The findings of the research were published in the Journal of Comparative Biochemistry and Physiology Part A (https://doi.org/10.1016/j.cbpa.2019.110624) and is also available from the University of Stirling Research Repository.
AQUAEXCEL2020 ran from 2015 to 2020 and was funded under the EU Horizon 2020 programme. Over this period the Institute of Aquaculture at the University of Stirling hosted ten TNA projects from nine organisations. The visitors came from Spain, Italy, Belgium, Sweden, Turkey, Egypt and Israel.
Research areas included nutritional physiology, viral identification methods, health biomarkers and investigations into larval metamorphosis. Research was applied to tilapia, pikeperch, meagre, oysters and other species.
AQUAEXCEL started in 2011 with funding under the European Union’s Seventh Framework Programme. It was a 4-year project during which the Institute of Aquaculture hosted nine TNA projects involving eight different research partner institutions from Portugal, Spain, Hungary and Ireland. The topics covered a range of disease and nutritional issues, through bioinformatics and behavioural studies relating to health and welfare to trophic pathways in an aquaponic system. Species focus included tilapia, African catfish, Atlantic salmon, gilthead seabream, turbot, and bluefin tuna.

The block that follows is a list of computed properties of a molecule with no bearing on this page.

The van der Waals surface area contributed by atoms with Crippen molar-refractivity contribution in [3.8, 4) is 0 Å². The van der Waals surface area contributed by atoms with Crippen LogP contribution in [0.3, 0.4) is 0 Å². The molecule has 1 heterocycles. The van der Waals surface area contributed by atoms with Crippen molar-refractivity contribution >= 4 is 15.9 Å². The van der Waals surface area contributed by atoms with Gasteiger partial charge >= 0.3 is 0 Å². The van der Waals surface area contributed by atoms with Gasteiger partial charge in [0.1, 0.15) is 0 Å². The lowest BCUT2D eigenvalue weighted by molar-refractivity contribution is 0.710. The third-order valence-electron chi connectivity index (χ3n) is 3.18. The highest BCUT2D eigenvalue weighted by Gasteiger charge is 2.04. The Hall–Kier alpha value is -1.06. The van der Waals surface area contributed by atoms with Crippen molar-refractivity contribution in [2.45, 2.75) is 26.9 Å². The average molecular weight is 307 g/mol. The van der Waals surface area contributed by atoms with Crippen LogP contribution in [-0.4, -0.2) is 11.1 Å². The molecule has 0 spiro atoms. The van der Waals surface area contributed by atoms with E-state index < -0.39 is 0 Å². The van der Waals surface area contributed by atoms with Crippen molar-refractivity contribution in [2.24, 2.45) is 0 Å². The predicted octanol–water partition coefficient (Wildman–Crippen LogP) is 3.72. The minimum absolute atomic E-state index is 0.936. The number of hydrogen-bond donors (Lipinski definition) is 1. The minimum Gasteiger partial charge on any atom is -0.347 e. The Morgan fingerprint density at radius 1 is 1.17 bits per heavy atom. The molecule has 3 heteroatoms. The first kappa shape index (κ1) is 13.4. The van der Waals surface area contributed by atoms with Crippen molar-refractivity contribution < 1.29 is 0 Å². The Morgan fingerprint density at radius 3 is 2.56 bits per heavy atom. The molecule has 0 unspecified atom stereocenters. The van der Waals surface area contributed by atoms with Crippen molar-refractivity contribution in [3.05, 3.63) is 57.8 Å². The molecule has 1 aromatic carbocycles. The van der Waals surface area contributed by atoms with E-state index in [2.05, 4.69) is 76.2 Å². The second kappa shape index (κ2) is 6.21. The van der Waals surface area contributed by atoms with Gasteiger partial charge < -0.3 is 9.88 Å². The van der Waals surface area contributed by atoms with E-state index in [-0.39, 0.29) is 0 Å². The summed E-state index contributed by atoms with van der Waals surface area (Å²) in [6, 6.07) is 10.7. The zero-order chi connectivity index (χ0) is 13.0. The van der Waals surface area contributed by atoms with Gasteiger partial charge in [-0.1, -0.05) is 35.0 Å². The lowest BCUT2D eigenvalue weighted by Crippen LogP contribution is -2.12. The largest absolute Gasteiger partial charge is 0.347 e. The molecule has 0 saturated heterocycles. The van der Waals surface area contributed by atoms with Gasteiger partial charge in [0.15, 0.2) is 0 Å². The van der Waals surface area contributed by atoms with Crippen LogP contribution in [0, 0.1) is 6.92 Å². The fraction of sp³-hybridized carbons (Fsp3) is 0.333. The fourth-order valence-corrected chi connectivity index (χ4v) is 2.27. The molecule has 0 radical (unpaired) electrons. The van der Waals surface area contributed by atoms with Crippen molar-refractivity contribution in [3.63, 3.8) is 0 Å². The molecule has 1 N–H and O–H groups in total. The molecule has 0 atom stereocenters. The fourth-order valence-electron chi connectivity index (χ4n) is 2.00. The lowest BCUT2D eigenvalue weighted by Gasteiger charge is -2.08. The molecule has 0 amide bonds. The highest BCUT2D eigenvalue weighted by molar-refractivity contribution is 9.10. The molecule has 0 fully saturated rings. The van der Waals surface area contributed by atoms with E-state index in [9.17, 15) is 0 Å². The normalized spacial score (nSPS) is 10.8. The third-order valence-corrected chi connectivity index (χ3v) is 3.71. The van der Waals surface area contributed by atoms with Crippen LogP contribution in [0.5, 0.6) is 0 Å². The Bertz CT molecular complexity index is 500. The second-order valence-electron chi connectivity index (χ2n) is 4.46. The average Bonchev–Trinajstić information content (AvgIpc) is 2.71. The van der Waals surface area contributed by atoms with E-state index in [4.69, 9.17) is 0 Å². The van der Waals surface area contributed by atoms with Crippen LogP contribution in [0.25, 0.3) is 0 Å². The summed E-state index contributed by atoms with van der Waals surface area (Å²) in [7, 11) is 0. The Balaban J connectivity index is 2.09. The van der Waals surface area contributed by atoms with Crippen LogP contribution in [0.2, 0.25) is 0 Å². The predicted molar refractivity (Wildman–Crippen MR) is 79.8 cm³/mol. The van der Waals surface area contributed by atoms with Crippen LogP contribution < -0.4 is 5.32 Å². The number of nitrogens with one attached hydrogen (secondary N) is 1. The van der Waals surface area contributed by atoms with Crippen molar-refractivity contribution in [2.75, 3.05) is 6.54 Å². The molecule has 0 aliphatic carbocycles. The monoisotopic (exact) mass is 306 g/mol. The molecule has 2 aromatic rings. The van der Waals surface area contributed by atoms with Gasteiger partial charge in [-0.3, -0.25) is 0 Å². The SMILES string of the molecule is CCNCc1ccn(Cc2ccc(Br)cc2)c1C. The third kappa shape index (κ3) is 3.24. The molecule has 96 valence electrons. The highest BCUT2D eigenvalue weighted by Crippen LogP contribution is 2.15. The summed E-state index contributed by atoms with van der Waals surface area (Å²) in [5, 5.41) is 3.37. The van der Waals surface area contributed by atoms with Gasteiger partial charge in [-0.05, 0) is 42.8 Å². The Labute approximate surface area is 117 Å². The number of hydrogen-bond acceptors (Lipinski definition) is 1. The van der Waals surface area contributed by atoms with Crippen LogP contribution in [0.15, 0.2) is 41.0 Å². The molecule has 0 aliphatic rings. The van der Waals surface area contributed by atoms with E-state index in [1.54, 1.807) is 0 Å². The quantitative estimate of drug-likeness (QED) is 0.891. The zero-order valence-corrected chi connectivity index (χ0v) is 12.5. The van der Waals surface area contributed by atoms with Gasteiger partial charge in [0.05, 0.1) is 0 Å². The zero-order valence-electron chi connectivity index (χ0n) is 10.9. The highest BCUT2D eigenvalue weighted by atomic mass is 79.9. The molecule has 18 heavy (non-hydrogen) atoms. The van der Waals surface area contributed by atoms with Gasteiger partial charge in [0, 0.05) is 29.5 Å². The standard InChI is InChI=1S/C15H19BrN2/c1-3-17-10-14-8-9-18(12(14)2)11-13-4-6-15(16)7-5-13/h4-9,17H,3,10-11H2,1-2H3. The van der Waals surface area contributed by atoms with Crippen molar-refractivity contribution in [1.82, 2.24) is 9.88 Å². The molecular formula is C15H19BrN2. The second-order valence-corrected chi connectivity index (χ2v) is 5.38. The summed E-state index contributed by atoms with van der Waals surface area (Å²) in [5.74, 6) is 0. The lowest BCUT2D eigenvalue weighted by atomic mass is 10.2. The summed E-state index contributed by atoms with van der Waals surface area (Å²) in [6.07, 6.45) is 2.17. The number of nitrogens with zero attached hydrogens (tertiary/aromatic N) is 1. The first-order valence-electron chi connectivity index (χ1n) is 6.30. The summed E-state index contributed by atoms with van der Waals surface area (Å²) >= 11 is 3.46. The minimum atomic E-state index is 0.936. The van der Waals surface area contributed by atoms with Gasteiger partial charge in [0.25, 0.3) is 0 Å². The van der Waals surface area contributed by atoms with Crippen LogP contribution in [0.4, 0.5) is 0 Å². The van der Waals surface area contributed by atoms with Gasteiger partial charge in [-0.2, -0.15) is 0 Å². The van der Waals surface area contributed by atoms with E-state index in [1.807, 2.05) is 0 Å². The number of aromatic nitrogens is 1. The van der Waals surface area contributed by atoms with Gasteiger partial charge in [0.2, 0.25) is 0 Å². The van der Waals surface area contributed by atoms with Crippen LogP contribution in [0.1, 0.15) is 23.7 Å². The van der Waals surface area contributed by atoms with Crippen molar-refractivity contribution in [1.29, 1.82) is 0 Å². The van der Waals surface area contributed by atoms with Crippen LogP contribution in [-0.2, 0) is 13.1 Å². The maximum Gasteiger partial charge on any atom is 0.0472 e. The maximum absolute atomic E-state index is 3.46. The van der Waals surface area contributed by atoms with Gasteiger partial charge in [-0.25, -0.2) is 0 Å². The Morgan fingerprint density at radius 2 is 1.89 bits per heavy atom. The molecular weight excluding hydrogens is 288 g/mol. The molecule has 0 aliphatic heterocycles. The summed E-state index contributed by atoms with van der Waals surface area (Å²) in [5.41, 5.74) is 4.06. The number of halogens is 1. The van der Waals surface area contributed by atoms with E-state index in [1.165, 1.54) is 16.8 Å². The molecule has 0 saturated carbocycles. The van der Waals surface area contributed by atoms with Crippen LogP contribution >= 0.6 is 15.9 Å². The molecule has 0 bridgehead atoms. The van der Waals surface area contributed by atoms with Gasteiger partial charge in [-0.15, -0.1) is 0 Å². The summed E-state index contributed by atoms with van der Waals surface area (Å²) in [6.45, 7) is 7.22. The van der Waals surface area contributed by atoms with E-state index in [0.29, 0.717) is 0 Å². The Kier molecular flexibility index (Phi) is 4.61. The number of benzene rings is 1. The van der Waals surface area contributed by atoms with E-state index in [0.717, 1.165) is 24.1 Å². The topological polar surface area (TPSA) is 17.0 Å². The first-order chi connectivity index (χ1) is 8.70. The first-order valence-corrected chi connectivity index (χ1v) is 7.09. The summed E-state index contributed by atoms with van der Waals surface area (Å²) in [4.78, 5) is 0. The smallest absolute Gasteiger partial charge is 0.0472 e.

Novel sea lice vaccine
Dr Sean Monaghan at the Institute of Aquaculture is working with BioMar, Tethys Aquaculture Ltd, Sisaf Ltd and the University of Maine on an orally administered sea lice vaccine targeting mucosal immunity.
So far, mostly injection vaccines have been developed and tested and no commercial vaccine currently exists. This project seeks to develop a novel orally delivered efficacious sea lice vaccine, exploiting recent knowledge on salmonid mucosal immunity and sea louse biology, coupled with innovative tools for vaccine development and delivery. The lead industry partner, BioMar, has developed immunomodulatory feeds that improve fish resistance/responsiveness to sea lice, which will complement oral immunisation. Previous collaborations between the lead academic partner, University of Stirling’s Institute of Aquaculture (IoA), project partner Tethys Aquaculture, and subcontracted member, Moredun Research Institute (MRI), led to the discovery of a panel of sea louse vaccine candidates, which will be produced as recombinant protein vaccines in the present study.
IoA’s previous work with project partner Sisaf Ltd demonstrated enhanced mucosal immune responsiveness of salmonids to orally delivered bacterial and viral antigens incorporated into silicon nanoparticles (SiNPs). This collaborative background sets the foundation for this consortium to develop a novel oral sea lice vaccine, using a yeast recombinant protein expression platform for antigen production and SiNPs for oral administration in conjunction with functional immunomodulatory diets to enhance localised effector mucosal immune responses to sea lice.
The key objectives of this project are to identify (1) an appropriate mucosal vaccination regime; (2) a commercially viable sea louse vaccine antigen production platform and (3) an oral antigen administration vehicle for vaccinating against sea lice. Additionally, a lab-based assay will be developed to determine sea louse vaccine antigen efficacy in vitro.